As some of you know, I internet and book stalk K.M. Weiland. I just finished reading her book, Structuring Your Novel Essential keys to writing an outstanding story. It’s an excellent resource for beginning and more experienced writers. Her informal witty conversational tone make the book easy to read and understand. She uses examples from her own fiction to demonstrate ideas throughout the book. Here is part one of what I learned. I’ll cover Scenes and Motivation Reaction Units in Part two and three, so stay tuned in.

K.M. Weiland is a proponent of the three-act structure for novels. From the opening sentence, you must hook your reader with action and a specific character. Within Act one, you have the inciting event and the Key event.  The reader should ask the major story question, which will be answered in the climax. Smaller questions will keep the action and suspense going along the way.

The inciting event is the thing that sets the story in motion. Sometimes this occurs before the story begins, but frequently it will be in the first couple of chapters. The Key event draws your protagonist in to the story. Act one concludes with the first major plot point. This point should draw your protagonist into the plot and slam the door behind him. There is no going back or changing course.  Typically, the setting and/or surrounding characters change from this point out.

Act two is the bulk of your novel and contains pinch point one, plot point two (midpoint), and pinch point two. Pinch points are times in the story, between the plot points, where the antagonist flexes his muscles and reminds the antagonist of his strength and determination lest the protagonist forget what is at stake in the story. The second plot point(midpoint) is a game changer in the story. The protagonist goes from reaction to situations to taking action toward his goal.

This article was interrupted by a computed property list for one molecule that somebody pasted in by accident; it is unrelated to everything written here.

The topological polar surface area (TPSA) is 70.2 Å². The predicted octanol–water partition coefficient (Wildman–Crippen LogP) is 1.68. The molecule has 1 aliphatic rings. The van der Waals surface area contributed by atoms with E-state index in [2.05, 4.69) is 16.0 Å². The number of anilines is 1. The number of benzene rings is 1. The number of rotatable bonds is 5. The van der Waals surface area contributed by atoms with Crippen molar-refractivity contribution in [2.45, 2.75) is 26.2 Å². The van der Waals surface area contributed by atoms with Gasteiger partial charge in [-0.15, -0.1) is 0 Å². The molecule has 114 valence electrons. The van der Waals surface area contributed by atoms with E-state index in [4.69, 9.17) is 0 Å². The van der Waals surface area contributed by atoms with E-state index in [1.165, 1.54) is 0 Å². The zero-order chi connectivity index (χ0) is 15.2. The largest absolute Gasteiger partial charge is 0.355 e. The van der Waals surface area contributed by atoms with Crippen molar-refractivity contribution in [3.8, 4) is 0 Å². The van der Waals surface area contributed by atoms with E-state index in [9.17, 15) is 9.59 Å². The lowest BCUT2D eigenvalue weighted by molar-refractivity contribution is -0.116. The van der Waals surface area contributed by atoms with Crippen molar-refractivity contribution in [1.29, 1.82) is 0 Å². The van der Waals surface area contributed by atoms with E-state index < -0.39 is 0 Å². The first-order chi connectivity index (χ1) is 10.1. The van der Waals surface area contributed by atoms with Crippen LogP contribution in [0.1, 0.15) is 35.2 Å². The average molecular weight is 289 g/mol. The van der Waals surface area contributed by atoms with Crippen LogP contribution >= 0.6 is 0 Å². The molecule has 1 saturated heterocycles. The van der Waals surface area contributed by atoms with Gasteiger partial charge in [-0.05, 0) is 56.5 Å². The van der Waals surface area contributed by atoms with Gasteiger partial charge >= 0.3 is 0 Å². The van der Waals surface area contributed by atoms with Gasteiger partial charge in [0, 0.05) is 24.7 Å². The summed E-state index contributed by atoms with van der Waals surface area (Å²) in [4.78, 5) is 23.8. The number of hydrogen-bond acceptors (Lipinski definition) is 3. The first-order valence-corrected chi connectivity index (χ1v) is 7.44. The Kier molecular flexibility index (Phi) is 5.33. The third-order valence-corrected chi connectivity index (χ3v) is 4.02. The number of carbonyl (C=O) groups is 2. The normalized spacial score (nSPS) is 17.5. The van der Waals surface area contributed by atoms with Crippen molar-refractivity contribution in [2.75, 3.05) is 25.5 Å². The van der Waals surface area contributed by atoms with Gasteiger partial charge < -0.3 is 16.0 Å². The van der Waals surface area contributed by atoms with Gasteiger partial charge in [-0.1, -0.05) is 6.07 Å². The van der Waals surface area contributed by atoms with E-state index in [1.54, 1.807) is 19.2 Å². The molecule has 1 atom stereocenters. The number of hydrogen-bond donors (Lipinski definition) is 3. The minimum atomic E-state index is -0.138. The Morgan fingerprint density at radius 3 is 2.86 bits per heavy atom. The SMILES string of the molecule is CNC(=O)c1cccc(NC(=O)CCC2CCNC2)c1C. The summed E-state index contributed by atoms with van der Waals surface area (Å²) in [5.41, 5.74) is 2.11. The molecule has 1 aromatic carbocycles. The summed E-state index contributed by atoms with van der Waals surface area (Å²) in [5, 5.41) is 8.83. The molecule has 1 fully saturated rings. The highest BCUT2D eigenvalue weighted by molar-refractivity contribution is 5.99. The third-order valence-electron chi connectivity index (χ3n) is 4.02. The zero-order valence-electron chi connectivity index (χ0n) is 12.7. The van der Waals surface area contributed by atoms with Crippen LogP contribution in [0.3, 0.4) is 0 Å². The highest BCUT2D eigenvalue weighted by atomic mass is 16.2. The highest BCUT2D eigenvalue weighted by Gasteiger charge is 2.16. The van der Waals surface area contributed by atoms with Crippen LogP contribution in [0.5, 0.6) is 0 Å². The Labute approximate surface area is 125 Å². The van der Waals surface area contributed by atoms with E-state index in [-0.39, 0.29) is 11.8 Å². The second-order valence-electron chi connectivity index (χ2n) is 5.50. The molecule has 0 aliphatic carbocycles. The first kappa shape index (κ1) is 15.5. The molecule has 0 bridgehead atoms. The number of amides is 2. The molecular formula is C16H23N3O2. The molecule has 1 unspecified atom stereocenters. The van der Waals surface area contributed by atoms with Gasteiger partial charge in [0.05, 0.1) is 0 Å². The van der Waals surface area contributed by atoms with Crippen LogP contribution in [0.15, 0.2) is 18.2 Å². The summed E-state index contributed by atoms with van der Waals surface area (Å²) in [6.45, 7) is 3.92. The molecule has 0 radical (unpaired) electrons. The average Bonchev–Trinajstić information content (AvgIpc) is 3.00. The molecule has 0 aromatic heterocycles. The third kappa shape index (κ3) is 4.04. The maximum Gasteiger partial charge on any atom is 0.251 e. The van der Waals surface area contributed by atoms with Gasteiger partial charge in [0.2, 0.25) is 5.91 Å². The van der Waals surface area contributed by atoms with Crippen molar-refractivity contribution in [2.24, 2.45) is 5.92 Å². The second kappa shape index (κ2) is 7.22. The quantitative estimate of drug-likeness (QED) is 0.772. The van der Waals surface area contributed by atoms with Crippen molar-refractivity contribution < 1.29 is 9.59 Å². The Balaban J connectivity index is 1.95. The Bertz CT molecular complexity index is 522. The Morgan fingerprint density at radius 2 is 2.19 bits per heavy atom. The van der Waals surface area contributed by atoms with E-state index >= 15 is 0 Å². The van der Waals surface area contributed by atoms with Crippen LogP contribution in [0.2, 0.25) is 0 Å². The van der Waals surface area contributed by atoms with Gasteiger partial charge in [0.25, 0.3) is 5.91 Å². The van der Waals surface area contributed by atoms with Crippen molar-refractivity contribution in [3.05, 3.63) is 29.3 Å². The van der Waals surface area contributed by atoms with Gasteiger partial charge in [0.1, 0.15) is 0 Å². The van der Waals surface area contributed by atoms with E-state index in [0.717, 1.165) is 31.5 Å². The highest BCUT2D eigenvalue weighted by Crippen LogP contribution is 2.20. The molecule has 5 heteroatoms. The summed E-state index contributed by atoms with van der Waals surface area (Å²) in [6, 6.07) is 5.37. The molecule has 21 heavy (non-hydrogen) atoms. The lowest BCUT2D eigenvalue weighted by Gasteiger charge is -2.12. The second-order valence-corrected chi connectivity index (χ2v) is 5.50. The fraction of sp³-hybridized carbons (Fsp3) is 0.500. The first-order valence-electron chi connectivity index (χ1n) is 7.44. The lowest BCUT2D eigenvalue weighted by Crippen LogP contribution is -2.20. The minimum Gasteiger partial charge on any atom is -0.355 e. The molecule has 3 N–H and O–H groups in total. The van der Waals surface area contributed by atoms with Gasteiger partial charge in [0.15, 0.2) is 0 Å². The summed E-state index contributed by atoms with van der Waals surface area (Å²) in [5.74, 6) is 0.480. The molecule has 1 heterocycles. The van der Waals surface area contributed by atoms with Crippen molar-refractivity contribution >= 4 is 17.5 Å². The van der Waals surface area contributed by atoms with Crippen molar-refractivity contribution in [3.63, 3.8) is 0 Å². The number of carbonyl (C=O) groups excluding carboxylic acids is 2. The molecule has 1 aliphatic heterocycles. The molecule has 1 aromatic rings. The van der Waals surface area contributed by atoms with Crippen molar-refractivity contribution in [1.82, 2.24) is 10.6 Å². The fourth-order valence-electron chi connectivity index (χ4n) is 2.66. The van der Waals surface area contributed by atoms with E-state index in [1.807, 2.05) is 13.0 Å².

The first half of the novel the protagonist is climbing the mountain dodging whatever the antagonist throws down at him. The summit is the second plot point. The second half is the protagonist chasing the antagonist down the other side. Mind you, the antagonist is still a huge threat and lays landmines and other nastiness along the path.  The antagonist is not running out of fear of the protagonist, but because recklessness is fun.

The second act ends with the third plot point. This is usually a low point for the protagonist. A reminder of the challenge he took on at plot point one. Like plot point one, this is a doorway that must slam shut once the protagonist steps through. Things change here, probably not for the better and the protagonist must rise to the occasion enough to keep moving toward the climax.

The pace of the novel increases in act three. All of your subplots and twist should be funneling into the climax. You probably want to wrap some of them up on the way. The climax occurs about three quarters of the way through act three. The climax should resolve the major question proposed at the beginning of the story.

The resolution follows the climax. The resolution doesn’t have to be long, but the reader needs to know that the lives of the characters they have grown to love go on in one form or another. This is important even if you are writing a series.